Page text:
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NVIDIA Quietly Launches The GTX TITAN Black

NVIDIA

Published on 18 February 2014 09:36 AM EST
Written by Michael Larabel in NVIDIA
2 Comments

Hopefully you have just read our launch-day review of the very exciting GeForce GTX 750 Ti "Maxwell" that is an excellent mid-range performer for Linux users with phenomenal power efficiency. For developers needing not a mid-range graphics card but an ultimate performer, NVIDIA is also quietly shipping today the GeForce GTX Titan Black.

The GTX Titan Black isn't for gamers or even hard-core enthusiasts but is targeted for GPGPU developers in need of heavy dual-precision horsepower and are looking for something beefier than the original GTX Titan now that there's been the faster GTX 780 Ti.

The NVIDIA GeForce GTX Titan Black is still based upon the Kepler GK110 GPU core but now ups the CUDA core count from 2668 to 2880 (in line with the GTX 780 Ti's GK110), still has 6GB of GDDR5 video memory over 3GB on the GTX 780 Ti, runs at a base clock of 889MHz with a Boost Clock of 980MHz, and the memory is running at 7000MHz. The GTX Titan Black is only a minor revision for developers in need of the most NVIDIA dual-precision GPU power possible for CUDA/OpenCL. The GTX Titan Black will set you back $1000 USD.

For those curious about the GK110 Linux performance, there are GTX 780 Ti and GTX Titan (non-Black) benchmarks as part of the 21 graphics cards tested in today's GTX 750 Ti review. Additionally, on Phoronix is my GTX Titan: Windows 8.1 vs. Ubuntu 13.10 performance comparison, the older GTX 780 Ti Linux review, and many other graphics card reviews and display driver articles all under Linux.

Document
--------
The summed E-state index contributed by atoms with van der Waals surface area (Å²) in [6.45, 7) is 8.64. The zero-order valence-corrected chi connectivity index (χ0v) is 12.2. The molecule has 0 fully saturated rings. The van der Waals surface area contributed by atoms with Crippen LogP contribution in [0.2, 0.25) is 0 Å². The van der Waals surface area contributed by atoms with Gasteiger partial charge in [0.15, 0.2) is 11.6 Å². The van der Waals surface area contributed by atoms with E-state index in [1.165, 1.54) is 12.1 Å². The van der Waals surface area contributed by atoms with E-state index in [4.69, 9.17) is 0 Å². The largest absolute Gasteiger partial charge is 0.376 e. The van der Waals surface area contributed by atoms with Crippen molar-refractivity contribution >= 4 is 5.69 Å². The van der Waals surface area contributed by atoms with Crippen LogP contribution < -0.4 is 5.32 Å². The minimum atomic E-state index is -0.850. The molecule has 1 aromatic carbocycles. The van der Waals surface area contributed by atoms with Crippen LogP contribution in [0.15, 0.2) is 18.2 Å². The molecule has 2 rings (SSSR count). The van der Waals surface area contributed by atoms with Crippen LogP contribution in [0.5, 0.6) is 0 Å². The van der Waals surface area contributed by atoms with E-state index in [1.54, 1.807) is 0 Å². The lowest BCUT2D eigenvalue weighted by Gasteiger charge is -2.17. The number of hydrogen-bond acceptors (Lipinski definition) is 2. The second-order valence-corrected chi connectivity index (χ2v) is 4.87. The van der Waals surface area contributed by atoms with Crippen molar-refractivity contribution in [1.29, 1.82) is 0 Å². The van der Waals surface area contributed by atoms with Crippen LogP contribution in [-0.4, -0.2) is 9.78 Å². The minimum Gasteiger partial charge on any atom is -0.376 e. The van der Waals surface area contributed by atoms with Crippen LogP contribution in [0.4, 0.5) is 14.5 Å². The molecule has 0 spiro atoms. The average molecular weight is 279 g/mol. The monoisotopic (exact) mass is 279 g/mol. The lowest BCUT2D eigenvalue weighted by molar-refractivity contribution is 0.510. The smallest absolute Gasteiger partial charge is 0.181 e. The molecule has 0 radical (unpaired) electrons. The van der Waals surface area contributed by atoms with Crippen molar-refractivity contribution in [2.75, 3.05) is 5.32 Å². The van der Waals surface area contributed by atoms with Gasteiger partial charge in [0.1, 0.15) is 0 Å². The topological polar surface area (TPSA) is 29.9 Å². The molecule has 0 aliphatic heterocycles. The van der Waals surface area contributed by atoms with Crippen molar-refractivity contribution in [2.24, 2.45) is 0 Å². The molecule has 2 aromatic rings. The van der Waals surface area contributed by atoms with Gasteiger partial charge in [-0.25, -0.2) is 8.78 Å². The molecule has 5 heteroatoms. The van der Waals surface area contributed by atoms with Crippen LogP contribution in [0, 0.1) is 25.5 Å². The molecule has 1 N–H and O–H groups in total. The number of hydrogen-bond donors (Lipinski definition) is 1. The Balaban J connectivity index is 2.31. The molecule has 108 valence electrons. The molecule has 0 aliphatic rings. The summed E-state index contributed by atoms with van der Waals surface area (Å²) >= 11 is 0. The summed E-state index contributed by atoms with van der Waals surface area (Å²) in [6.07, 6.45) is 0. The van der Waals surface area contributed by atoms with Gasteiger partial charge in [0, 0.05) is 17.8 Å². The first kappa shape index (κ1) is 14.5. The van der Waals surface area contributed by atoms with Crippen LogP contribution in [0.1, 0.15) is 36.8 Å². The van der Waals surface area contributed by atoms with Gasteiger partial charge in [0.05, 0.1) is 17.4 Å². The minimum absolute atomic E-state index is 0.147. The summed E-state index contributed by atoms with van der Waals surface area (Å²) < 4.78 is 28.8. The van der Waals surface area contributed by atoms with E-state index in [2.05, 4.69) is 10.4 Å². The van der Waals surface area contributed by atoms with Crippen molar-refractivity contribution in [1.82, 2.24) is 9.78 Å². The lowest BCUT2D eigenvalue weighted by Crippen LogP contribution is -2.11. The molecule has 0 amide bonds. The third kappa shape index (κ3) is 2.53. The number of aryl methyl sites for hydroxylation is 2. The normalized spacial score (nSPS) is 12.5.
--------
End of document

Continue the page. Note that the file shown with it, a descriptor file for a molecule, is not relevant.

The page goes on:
Now back to running more NVIDIA Maxwell graphics benchmarks... Any other test requests can be sent via Facebook, Twitter, and Google+.

NVIDIA Quietly Launches The GTX TITAN Black


About The Author
Michael Larabel is the principal author of Phoronix.com and founded the web-site in 2004 with a focus on enriching the Linux hardware experience and being the largest web-site devoted to Linux hardware reviews, particularly for products relevant to Linux gamers and enthusiasts but also commonly reviewing servers/workstations and embedded Linux devices. Michael has written more than 10,000 articles covering the state of Linux hardware support, Linux performance, graphics hardware drivers, and other topics. Michael is also the lead developer of the Phoronix Test Suite, Phoromatic, and OpenBenchmarking.org automated testing software. He can be followed via and or contacted via .
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